IX. Rat Anti-Mouse IL-23R Antibodies and Wound Healing.
 Antibodies against mouse IL-23R were raised in rats using standard methods, resulting in antibodies named 5C10, 29A5, and 10E11 (Table 5). An IL-23 hyperkine comprising a p19 subunit and p40 subunit covalently connected by way of an elasti-linker (InvivoGen, San Diego, Calif.) was prepared, and named "IL-23 elastikine." The anti-mouse IL-23R antibodies, IL-23 elastikine (control), 36E10 antibody (isotype control), and saline (control) were tested in a wound healing assay. The results demonstrated a stimulation of wound healing with the IL-23 elastikine, and lesser stimulation with the 5C10 antibody (Table 5.)
TABLE-US-00005 TABLE 5 Wound healing; thickness of granulation tissue (micrometers). Saline control 170 micrometers IL-23 elastikine control 300 36E10 isotype control 170 5C10 205 29A5 170 10E11 125
 The sequences in the Sequence Listing are summarized (Table 6).
TABLE-US-00006 TABLE 6 Sequences in Sequence Listing. SEQ ID NO: Nucleic acid or Polypeptide 1 Mouse IL-19 nucleic acid 2 Mouse IL-19 polypeptide 3 Human IL-19 nucleic acid 4 Human IL-19 polypeptide 5 Mouse hyperkine nucleic acid 6 Mouse hyperkine polypeptide 7 Human hyperkine nucleic acid 8 Human hyperkine polypeptide 9 Mouse anti-human agonist Ab light chain nucleic acid 10 Mouse anti-human agonist Ab light chain polypeptide 11 Mouse anti-human agonist Ab heavy chain nucleic acid 12 Mouse anti-human agonist Ab heavy chain polypeptide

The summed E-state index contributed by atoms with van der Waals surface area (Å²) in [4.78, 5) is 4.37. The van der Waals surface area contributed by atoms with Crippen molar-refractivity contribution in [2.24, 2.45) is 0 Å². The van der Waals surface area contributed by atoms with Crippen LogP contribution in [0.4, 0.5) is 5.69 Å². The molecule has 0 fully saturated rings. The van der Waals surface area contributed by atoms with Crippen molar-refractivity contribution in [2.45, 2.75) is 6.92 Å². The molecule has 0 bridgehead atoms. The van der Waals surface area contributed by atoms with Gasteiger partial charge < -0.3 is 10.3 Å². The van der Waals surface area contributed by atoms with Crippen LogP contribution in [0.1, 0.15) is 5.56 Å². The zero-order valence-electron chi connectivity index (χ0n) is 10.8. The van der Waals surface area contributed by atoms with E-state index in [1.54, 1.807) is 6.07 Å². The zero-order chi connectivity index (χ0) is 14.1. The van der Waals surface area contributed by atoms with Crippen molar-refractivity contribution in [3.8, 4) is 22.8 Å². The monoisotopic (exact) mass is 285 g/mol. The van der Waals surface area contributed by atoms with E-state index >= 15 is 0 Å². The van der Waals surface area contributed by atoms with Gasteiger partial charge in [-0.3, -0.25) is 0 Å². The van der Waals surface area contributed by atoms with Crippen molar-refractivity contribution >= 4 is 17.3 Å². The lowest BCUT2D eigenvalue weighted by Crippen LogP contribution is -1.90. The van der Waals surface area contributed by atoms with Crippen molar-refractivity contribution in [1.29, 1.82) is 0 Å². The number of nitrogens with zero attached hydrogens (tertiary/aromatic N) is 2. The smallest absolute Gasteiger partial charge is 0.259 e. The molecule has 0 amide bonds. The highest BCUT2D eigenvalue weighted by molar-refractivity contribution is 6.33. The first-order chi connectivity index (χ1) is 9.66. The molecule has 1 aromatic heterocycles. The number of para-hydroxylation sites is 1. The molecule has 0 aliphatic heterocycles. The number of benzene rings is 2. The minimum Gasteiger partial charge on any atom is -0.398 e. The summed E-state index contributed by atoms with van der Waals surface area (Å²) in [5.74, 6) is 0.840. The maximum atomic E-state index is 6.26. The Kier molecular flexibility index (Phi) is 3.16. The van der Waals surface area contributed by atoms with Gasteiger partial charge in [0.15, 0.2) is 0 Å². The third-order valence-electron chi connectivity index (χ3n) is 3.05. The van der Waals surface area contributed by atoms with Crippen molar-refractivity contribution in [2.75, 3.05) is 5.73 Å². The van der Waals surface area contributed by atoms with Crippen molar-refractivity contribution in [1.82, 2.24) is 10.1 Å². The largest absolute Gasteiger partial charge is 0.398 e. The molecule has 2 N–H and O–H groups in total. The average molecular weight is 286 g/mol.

All citations herein are incorporated herein by reference to the same extent as if each individual publication or patent application was specifically and individually indicated to be incorporated by reference.
 Many modifications and variations of this invention can be made without departing from its spirit and scope, as will be apparent to those skilled in the art. The specific embodiments described herein are offered by way of example only, and the invention is to be limited by the terms of the appended claims, along with the full scope of equivalents to which such claims are entitled; and the invention is not to be limited by the specific embodiments that have been presented herein by way of example.